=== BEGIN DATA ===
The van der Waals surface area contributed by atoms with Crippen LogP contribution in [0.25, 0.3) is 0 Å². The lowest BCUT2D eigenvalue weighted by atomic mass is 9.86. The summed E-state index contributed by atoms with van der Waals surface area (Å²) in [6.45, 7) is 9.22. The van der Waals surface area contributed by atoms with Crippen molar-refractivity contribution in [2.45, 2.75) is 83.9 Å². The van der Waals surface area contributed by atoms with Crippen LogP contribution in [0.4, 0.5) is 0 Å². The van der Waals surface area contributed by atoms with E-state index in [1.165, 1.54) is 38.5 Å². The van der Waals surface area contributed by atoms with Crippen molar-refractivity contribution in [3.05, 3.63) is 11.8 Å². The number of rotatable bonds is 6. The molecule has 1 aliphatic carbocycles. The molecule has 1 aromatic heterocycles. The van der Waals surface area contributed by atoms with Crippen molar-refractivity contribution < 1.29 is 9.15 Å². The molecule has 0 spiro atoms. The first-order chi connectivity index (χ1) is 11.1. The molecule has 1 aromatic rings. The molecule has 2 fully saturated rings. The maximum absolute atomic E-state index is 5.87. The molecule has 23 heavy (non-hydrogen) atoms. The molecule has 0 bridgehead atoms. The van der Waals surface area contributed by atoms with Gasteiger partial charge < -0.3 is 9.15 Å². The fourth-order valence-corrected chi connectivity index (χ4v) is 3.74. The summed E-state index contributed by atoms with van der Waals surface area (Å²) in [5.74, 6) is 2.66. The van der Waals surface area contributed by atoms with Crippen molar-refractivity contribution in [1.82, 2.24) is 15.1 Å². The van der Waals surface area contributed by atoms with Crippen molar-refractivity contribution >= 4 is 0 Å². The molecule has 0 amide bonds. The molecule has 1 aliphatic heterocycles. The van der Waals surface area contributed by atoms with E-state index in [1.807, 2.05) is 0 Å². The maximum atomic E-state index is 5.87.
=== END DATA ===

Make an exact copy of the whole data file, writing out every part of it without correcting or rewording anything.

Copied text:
The van der Waals surface area contributed by atoms with Crippen LogP contribution in [0.25, 0.3) is 0 Å². The lowest BCUT2D eigenvalue weighted by atomic mass is 9.86. The summed E-state index contributed by atoms with van der Waals surface area (Å²) in [6.45, 7) is 9.22. The van der Waals surface area contributed by atoms with Crippen molar-refractivity contribution in [2.45, 2.75) is 83.9 Å². The van der Waals surface area contributed by atoms with Crippen LogP contribution in [0.4, 0.5) is 0 Å². The van der Waals surface area contributed by atoms with E-state index in [1.165, 1.54) is 38.5 Å². The van der Waals surface area contributed by atoms with Crippen molar-refractivity contribution in [3.05, 3.63) is 11.8 Å². The number of rotatable bonds is 6. The molecule has 1 aliphatic carbocycles. The molecule has 1 aromatic heterocycles. The van der Waals surface area contributed by atoms with Crippen molar-refractivity contribution < 1.29 is 9.15 Å². The molecule has 0 spiro atoms. The first-order chi connectivity index (χ1) is 11.1. The molecule has 1 aromatic rings. The molecule has 2 fully saturated rings. The maximum absolute atomic E-state index is 5.87. The molecule has 23 heavy (non-hydrogen) atoms. The molecule has 0 bridgehead atoms. The van der Waals surface area contributed by atoms with Gasteiger partial charge < -0.3 is 9.15 Å². The fourth-order valence-corrected chi connectivity index (χ4v) is 3.74. The summed E-state index contributed by atoms with van der Waals surface area (Å²) in [5.74, 6) is 2.66. The van der Waals surface area contributed by atoms with Crippen molar-refractivity contribution in [1.82, 2.24) is 15.1 Å². The van der Waals surface area contributed by atoms with Crippen molar-refractivity contribution >= 4 is 0 Å². The molecule has 0 amide bonds. The molecule has 1 aliphatic heterocycles. The van der Waals surface area contributed by atoms with E-state index in [1.807, 2.05) is 0 Å². The maximum atomic E-state index is 5.87.